Did Joe Biden's 1992 Comments on Supreme Court Nominees Show Democrat Hypocrisy?

Joe Biden
U.S. Vice President Joe Biden speaks during a joint news conference with Turkish Prime Minister Ahmet Davutoglu (not pictured) in Istanbul, Turkey January 23, 2016. |

Recently resurfaced video from 1992 showed Vice President Joe Biden saying that he opposes all presidential nominees to the U.S. Supreme Court during an election year. Democrats dismissed the quotes as insignificant and taken out of context.

Since the death of Supreme Court Justice Antonin Scalia on Feb. 13, debate has occurred over whether or not President Barack Obama should nominate someone to replace him or if the decision should be delayed until after the presidential election.

Earlier this week, C-SPAN released a video from 1992 when then-Senator Biden seemed to declare that a president should not get to appoint Supreme Court justices during an election year.

"It is my view that if a Supreme Court justice resigns tomorrow or within the next several weeks or resigns at the end of summer, President [George H. W.] Bush should consider following the practice of a majority of his predecessors and not, and not name a nominee until after the November election is completed," stated Biden in the video.

U.S. Supreme Court Justice Antonin Scalia
The casket of late U.S. Supreme Court Justice Antonin Scalia arrives at the Supreme Court, where Scalia's body is lying in repose in the court's Great Hall in Washington February 19, 2016. Scalia died on February 13, 2016 at the age of 79. |

"It is my view that if the president goes the way of Presidents Fillmore and Johnson and presses an election year nomination, the Senate Judiciary Committee should seriously consider not scheduling confirmation hearings on the nomination."

Those opposed to President Obama nominating a new justice were quick to note the Biden video, citing it along with Obama's own history of filibustering former President George W. Bush's judicial nominees as proof of hypocrisy.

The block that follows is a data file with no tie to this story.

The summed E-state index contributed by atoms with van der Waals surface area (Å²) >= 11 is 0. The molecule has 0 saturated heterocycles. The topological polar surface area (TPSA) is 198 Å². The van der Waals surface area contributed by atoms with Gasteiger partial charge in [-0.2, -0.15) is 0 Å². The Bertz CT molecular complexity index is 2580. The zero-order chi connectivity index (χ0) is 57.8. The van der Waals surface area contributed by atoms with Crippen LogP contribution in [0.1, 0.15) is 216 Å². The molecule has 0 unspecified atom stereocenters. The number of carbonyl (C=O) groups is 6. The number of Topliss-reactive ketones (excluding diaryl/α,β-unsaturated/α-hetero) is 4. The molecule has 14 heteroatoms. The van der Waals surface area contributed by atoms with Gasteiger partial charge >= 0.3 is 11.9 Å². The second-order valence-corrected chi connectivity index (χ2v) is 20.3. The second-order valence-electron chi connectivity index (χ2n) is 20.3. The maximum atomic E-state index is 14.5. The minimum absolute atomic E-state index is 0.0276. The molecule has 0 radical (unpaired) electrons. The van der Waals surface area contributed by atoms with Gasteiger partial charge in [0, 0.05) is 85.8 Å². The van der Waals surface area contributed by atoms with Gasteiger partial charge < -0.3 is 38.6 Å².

An Obama spokesperson dismissed the video, saying, "We can spend a lot of time throwing quotes back and forth."

Sen. Chuck Schumer, D-N.Y., similarly argued that Biden's previous remarks "amount to nothing."

The liberal blog Think Progress and others have countered, arguing that Biden's 1992 remarks were misquoted, lacking the full context of his address.

"Rather than urging his colleagues to deny Bush's potential nominee a hearing, Biden was bemoaning the politicization of the confirmation process — hence his suggestion of not holding a hearing in the heat of a presidential election — and what he saw as Bush's refusal to properly consult with the Senate in selecting a nominee," argued Igor Volsky of Think Progress.

"In fact, just 10 minutes after calling for temporary inaction on Bush's candidate, Biden actually promised to consider a moderate Supreme Court nominee."

To buttress his claims, Volsky linked to a YouTube video showing additional content from the 1992 Biden in which he expressed an openness to holding hearings, as long as President Bush nominates less conservative judges.

"I believe that so long as the public continues to split its confidence between the branches, compromise is the responsible course both for the White House and for the Senate," said Biden.

"Therefore I stand by my position, Mr. President, if the President consults and cooperates with the Senate or moderates his selections absent consultation, then his nominees may enjoy my support as did Justices [Anthony] Kennedy and [David] Souter."

In an analysis of the arguments surrounding the debate over nominations during an election year, Timothy B. Lee of argued that both parties were responsible for delay tactics in recent years.

"During George W. Bush's presidency, Democrats dragged their feet on his judicial nominees in the hopes that the next president would be a Democrat," wrote Lee last week.

"During the Obama years, Republicans have dragged their feet on his nominations for the same reason. Even when they were in the minority, opposition parties have used the filibuster to slow the confirmation process."

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